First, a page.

By Jeremy Bauer-Wolf (email@example.com) and Len Lazarick (Len@MarylandReporter.com)
House and Senate conferees working on the state budget tentatively approved an alternative to the contentious stormwater remediation fee dubbed the rain tax by opponents.
The surprise move offered by Sen. James Ed DeGrange of Anne Arundel County appears to be an end-run around environmentalists and the House Environmental Matters Committee, which has blocked any changes to the requirement that nine counties and Baltimore City impose a separate tax to clean up stormwater polluting the bay.
Following a contentious back-and-forth between the Carroll County government and state officials, the Maryland Department of the Environment allowed Carroll County to allot a portion of its property taxes to fund the countys stormwater management program.
DeGranges amendment to the catch-all Budget Reconciliation and Financing Act permits the other nine jurisdictions to seek the approval of the Department of the Environment to designate a portion of their general property tax for stormwater remediation.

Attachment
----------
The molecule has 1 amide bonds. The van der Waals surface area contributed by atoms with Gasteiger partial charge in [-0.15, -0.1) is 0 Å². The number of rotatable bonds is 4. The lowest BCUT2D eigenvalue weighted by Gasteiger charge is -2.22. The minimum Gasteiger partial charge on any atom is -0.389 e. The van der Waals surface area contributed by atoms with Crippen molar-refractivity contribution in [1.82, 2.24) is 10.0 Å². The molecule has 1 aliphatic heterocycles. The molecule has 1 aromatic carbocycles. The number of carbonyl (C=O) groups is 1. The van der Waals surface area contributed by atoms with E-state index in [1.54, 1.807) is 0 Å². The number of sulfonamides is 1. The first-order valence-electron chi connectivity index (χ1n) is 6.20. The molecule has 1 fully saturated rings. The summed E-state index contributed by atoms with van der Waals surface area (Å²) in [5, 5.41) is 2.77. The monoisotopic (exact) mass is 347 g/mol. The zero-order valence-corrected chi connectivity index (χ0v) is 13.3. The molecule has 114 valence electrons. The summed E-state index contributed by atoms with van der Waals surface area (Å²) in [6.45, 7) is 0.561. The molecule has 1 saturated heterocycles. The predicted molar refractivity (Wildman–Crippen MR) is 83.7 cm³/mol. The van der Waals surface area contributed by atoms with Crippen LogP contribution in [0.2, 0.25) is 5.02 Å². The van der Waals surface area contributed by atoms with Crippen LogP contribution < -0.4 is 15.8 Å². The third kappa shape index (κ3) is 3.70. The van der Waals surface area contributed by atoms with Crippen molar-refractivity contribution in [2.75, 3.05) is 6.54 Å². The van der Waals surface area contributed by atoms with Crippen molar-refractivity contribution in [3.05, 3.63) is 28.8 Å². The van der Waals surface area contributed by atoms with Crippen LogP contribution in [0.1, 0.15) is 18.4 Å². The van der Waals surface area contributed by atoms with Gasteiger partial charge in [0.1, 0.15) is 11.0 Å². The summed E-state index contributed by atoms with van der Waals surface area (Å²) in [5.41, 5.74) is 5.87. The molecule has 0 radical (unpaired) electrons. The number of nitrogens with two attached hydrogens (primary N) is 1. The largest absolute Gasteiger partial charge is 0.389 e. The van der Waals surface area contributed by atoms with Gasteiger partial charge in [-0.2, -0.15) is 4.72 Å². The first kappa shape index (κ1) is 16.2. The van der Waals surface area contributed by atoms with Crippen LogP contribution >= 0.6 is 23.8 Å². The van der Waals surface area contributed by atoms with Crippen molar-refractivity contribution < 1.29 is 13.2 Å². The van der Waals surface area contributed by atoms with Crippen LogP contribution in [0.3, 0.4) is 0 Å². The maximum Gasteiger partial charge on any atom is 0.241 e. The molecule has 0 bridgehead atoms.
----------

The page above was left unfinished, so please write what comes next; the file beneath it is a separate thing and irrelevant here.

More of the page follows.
The tax to clean up rainwater has proved controversial, and varies widely across jurisdictions. It has become a politically volatile election issue in Anne Arundel County.
Bills to repeal or modify have failed
Several bills to repeal or modify the rain tax have failed this session in both the House and Senate committees that handle environmental legislation.
There was little discussion of the DeGrange amendment, which came toward the end of an hour-long meeting between members of the House Appropriations and Senate Budget committee to resolve their differences on spending.
The tax, disparaged by its opponents as an extraneous expense for business and homeowners alike, is designed to improve the health of the Chesapeake Bay. Local officials determine how high a fee to levy against property owners.
The rain tax was passed toward the end of the 2012 General Assembly session. During last years session, Sen. Ed Kasemeyer, D-Howard, attempted to push back the fees implementation by two years, but that failed in the House committee on the last day of the session.
As chairman of the Budget and Taxation Committee, Kasemeyer leads the Senate negotiators on the budget conference committee.
Unlike a regular piece of legislation, the budget and the accompanying BRFA come to the floor in a conference committee report that cannot be changed, but only voted up or down without amendment by either chamber.